' Cinema Romantico: The Avengers

Monday, May 14, 2012

The Avengers

At a certain moment in Joss Whedon's bold, ballyhooed, box office bone crushing organization of several noted, beloved heroes of Marvel Comics, Robert Downey Jr.'s billionaire philanthropist playboy rockets into the picture in his sturdy high-tech Iron Man suit to the sounds of the rock group AC/DC. The irony was not lost on me. "The Avengers", as stated, are technically comic book characters. But really they're a colorful, costumed, high-powered rock group.


Natasha Romanoff/Black Widow (Scarlett Johannson) is the coquettish, Gwen Stefani-like, ass-kicking front woman. Steve Rogers/Captain America (Chris Evans) is the bland rhythm guitarist. Thor (Chris Hemsworth) is the long-haired, plays-by-his-own-rules drummer. Bruce Hanner/The Hulk (Mark Ruffalo) is the bassist, always teetering on the edge of crazy. Tony Stark/Iron Man is the lead guitarist and, by extension, the most charismatic of the lot and the one who's really driving the outfit. Clint Barton/Hawkeye (Jeremy Renner) is the guy who left for awhile and just returned. Nick Fury (Samuel L. Jackson) is the Manager trying to get them all whipped into shape for opening night in New York City. (Their first album, by the way, was called Glow Stick of Destiny.)

"The Avengers" has been a long time in the making, a product of four other film franchises whose characters have converged into this mammoth two-and-a-half hour extravaganza. (Save for Edward Norton who was replaced by Ruffalo.) Whedon, ever clever, has in a way picked up the style employed by Jon Favreau in the two individual "Iron Man" movies wherein character and dialogue are just as crucial as the action. His movie is as much about five disparate personalities converging and then adapting on the fly as it is about the flamboyantly sinister Loki (Tom Hiddleston), Thor's adopted brother, who is hell bent, as he must be, on Earthly domination via the Tesseract, an exotic movie contraption that opens a portal to his universe from which he can unleash standard summer movie CGI-enhanced monsters on innocent extras.

Thus, Nick Fury, who runs SHIELD, whose operations are based out of a sort of futuristic Spruce Goose that can travel by air, water and underwater, and his second-in-command (Clark Gregg, getting to play a nice guy for once) gather The Avengers, much to the apparent chagrin of government higher-ups, to battle back against Loki and re-gain possession of the Tesseract.

Downey Jr. merely re-affirms the fact he was born to play this part, smirking and insulting the whole way through, teasing poor Bruce Banner in the hopes of upsetting the guy so he can get a much desired glimpse of the green monster within. And while Norton's performance remains unseen by me, Ruffalo uses his patented neurotic energy to great effect, crafting someone in very real anguish by his beyond-belief alter ego. Johannson settles comfortably into somehow simultaneously being a femme fatale and a mother hen while Hemsworth struts about with decent authority. Evans, on the other hand, comes across like a saluting extra in a 1940's WWII movie, although even he is practically brimming with zest compared to Renner. He makes shooting a bow and arrow look as fun as multiplication tables.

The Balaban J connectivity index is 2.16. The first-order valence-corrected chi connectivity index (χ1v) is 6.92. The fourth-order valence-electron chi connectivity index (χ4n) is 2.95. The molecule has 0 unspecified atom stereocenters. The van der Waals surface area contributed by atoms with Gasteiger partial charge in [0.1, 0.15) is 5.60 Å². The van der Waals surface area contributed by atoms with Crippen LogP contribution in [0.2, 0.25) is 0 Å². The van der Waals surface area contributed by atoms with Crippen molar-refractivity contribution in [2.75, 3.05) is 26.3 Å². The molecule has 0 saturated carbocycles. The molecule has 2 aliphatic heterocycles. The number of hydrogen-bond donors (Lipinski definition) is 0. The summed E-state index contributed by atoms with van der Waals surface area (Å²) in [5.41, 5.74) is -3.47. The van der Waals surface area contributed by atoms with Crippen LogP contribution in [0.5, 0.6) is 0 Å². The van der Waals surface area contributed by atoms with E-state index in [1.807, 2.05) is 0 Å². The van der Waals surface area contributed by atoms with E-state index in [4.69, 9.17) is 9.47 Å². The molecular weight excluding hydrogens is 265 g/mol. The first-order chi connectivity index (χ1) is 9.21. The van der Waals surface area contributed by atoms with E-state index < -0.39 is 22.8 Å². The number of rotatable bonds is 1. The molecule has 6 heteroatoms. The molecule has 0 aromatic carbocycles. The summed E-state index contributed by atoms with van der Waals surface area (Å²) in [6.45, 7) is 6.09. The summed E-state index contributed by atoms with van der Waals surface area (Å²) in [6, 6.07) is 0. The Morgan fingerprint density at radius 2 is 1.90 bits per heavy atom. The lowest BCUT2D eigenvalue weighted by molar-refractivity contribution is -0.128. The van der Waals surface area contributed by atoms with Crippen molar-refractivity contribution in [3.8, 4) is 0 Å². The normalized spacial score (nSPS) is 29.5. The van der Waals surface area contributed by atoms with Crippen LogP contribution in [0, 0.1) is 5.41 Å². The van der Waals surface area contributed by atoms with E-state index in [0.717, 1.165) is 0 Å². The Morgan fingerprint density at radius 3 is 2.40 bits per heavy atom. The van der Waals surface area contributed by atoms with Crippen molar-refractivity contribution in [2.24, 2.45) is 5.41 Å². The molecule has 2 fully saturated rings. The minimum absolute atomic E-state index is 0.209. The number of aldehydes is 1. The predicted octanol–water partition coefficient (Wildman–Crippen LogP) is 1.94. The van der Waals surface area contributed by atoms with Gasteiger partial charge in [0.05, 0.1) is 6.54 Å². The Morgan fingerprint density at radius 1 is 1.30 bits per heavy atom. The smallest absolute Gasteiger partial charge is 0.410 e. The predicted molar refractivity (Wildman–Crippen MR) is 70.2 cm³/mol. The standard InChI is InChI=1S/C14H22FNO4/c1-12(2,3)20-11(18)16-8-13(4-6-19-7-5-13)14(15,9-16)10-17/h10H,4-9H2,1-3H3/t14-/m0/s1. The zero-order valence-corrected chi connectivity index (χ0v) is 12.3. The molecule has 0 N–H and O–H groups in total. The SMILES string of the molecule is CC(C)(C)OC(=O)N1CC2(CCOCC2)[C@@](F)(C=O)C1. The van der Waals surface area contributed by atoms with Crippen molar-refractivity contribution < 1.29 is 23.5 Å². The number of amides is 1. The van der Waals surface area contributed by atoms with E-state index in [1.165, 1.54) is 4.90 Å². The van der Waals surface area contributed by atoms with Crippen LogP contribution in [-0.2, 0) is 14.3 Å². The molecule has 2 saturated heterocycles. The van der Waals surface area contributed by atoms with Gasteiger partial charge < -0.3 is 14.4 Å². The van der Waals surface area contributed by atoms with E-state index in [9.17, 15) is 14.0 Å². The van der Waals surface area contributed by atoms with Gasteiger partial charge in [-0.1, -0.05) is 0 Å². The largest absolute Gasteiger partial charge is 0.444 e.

When the characters share the screen, squabbling away like superheroes in a support group, aided strongly by Whedon's razor sharp wit, is when "The Avengers" transcends its box office bloat nature. But, of course, at its core it is still box office bloat and because it is still box office bloat this must mean that, as tradition stipulates, the third act must center around an invasion of the Big Apple complete with explosions and people running for their lives. Sigh.

"Really, Joss? This is the best you've got? I think we're a little better than this, don't you?"
No doubt Whedon meant this third act to poke fun at the genre. The problem: because its inherent goal was to be a smash at the box office (which it is) he could not follow through with the big-budget screwball spirit contained within the best parts of his screenplay.

It's not that this has "been done before", but that's it's not being done again with vitality. Whedon's wheelhouse is usurping the typical - and occasionally he does this even in the final act, such as the wondrous moment when a Big Speech is cut short - and too much of this movie is him just being typical. He could have opted for a "Ghostbusters"-esque End of the World Scenario centered around verbiage and rousing wit. Sure, there was the Marshmallow Man too, but that was as much about the idea as the effect. What does "The Avengers" offer? Aliens riding around on alien motor scooters? Bah humbug!

Tony Stark, like in his own movies, rises to the top, standing head and shoulders above the fray and looking down on it in sardonic disbelief, ribbing it and everyone else. If he had seen this rough edit he would have zinged Joss to hell and back. In fact, could Tony Stark be creative consultant on "The Avengers 2"? Because remember, as lead guitarist of this band he's no shill for Top 40. He's punk rock.

2 comments:

3guys1movie.com said...

nice review, this is the first post I have seen comparing the Avengers to a rock band. :-)

I enjoyed this film so much I actually saw it twice. That never happens because I am so cheap.

Nick Prigge said...

Thank you, sir. Yeah, I don't see movies twice at the theater that much anymore either. If I do, you know I mean business.